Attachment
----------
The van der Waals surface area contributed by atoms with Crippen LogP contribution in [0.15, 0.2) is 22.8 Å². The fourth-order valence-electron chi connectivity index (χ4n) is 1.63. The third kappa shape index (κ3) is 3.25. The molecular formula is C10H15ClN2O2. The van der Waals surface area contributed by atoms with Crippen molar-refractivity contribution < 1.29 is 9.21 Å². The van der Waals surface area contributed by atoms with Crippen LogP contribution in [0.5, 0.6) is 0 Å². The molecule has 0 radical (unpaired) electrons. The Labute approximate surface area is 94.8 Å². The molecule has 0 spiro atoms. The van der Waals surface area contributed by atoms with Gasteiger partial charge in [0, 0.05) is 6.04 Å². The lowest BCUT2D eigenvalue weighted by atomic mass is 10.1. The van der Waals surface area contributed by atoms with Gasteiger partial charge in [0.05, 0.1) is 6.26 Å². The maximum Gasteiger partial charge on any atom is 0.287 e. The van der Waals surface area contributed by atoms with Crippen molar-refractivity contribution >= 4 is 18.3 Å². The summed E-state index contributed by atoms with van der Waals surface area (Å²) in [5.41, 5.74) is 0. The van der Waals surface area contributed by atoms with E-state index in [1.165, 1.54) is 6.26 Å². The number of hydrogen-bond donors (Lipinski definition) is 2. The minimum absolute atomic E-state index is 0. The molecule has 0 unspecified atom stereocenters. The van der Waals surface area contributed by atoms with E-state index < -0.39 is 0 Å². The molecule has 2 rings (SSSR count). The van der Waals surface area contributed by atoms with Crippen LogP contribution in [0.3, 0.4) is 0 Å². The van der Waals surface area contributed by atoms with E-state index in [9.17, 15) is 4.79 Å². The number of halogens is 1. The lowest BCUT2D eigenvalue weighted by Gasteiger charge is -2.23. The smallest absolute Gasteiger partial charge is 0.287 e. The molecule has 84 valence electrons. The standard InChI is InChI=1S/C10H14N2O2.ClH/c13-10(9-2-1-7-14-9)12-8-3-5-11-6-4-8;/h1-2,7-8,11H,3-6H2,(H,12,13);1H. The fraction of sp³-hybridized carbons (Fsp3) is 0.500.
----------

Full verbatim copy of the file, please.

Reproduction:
The van der Waals surface area contributed by atoms with Crippen LogP contribution in [0.15, 0.2) is 22.8 Å². The fourth-order valence-electron chi connectivity index (χ4n) is 1.63. The third kappa shape index (κ3) is 3.25. The molecular formula is C10H15ClN2O2. The van der Waals surface area contributed by atoms with Crippen molar-refractivity contribution < 1.29 is 9.21 Å². The van der Waals surface area contributed by atoms with Crippen LogP contribution in [0.5, 0.6) is 0 Å². The molecule has 0 radical (unpaired) electrons. The Labute approximate surface area is 94.8 Å². The molecule has 0 spiro atoms. The van der Waals surface area contributed by atoms with Gasteiger partial charge in [0, 0.05) is 6.04 Å². The lowest BCUT2D eigenvalue weighted by atomic mass is 10.1. The van der Waals surface area contributed by atoms with Gasteiger partial charge in [0.05, 0.1) is 6.26 Å². The maximum Gasteiger partial charge on any atom is 0.287 e. The van der Waals surface area contributed by atoms with Crippen molar-refractivity contribution >= 4 is 18.3 Å². The summed E-state index contributed by atoms with van der Waals surface area (Å²) in [5.41, 5.74) is 0. The van der Waals surface area contributed by atoms with E-state index in [1.165, 1.54) is 6.26 Å². The number of hydrogen-bond donors (Lipinski definition) is 2. The minimum absolute atomic E-state index is 0. The molecule has 0 unspecified atom stereocenters. The van der Waals surface area contributed by atoms with E-state index < -0.39 is 0 Å². The molecule has 2 rings (SSSR count). The van der Waals surface area contributed by atoms with Crippen LogP contribution in [0.3, 0.4) is 0 Å². The van der Waals surface area contributed by atoms with E-state index in [9.17, 15) is 4.79 Å². The number of halogens is 1. The lowest BCUT2D eigenvalue weighted by Gasteiger charge is -2.23. The smallest absolute Gasteiger partial charge is 0.287 e. The molecule has 84 valence electrons. The standard InChI is InChI=1S/C10H14N2O2.ClH/c13-10(9-2-1-7-14-9)12-8-3-5-11-6-4-8;/h1-2,7-8,11H,3-6H2,(H,12,13);1H. The fraction of sp³-hybridized carbons (Fsp3) is 0.500.